An Evaluation of the Suitability of Contraceptive Methods in Golden-headed Lion Tamarins (leontopithecus Chrysomelas), with Emphasis on Melengestrol Acetate (MGA) Implants: (ii) Endocrinological and Behavioural Effects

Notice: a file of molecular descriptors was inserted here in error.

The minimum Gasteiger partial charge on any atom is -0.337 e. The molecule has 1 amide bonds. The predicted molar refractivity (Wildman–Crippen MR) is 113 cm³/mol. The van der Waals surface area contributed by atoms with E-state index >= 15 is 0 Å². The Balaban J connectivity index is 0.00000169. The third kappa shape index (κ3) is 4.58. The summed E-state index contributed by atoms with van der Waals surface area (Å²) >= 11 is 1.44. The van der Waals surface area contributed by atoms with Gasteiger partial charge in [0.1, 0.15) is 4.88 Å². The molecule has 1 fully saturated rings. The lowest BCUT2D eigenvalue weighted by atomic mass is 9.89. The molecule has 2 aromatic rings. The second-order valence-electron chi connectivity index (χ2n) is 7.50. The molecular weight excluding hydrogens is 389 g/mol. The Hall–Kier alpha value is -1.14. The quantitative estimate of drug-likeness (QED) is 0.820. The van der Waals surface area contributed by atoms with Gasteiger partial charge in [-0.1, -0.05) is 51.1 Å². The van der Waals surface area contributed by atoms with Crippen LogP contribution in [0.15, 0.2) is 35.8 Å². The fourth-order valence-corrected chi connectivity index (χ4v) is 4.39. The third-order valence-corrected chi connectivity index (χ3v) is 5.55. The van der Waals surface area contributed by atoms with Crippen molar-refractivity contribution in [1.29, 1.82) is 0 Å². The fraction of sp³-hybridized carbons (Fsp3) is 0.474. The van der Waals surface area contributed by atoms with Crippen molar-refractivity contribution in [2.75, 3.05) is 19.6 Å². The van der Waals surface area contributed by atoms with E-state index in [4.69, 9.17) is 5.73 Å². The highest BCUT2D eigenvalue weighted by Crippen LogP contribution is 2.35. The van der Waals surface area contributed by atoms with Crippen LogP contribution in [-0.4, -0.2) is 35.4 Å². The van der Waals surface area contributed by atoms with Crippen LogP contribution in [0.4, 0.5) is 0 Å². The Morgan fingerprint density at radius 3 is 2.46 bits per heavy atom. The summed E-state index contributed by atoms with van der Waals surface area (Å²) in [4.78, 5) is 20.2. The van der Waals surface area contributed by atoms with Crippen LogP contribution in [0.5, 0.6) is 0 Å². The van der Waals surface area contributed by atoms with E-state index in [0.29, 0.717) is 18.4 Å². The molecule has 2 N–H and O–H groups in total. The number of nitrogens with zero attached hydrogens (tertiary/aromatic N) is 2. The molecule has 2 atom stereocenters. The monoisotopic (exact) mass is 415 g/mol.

In order to be suitable, a contraceptive method should have little or no effects on social organization or behaviour. In callitrichids, changes in socio-sexual interactions between group members, due to hormonal changes induced by contraception, may have consequences for the reproductive inhibition of offspring in their natal group. This may lead to an increased rate of inbreeding. In this paper we report on the endocrinological and behavioural effects of contraception in golden-headed lion tamarins, using data obtained through a world survey and an observational study. Hormonal analysis of urinary oestrone conjugate levels in melengestrol acetate (MGA)-implanted females confirmed earlier preliminary findings (Van Elsacker et al 1994): MGA implants inhibited reproduction through the suppression of ovulation and regular ovarian cycles in the implanted female, while the occurrence of ovarian cycles in the oldest female offspring of each group was not affected. Sexual interactions between the dominant adults still occurred but underwent temporal changes. Reproductive inhibition in female offspring was maintained. Social interactions between group members altered in a non-consistent way but did not have an impact on the stability of the study groups during the study. In principle, MGA implants do not have a detrimental impact on the behaviour of group members. The suitability of MGA implants from a behavioural point of view depends on the extent to which those involved wish to preserve the entire range of natural behaviours for this species. The behavioural effects of other contraceptive methods are still largely unknown.
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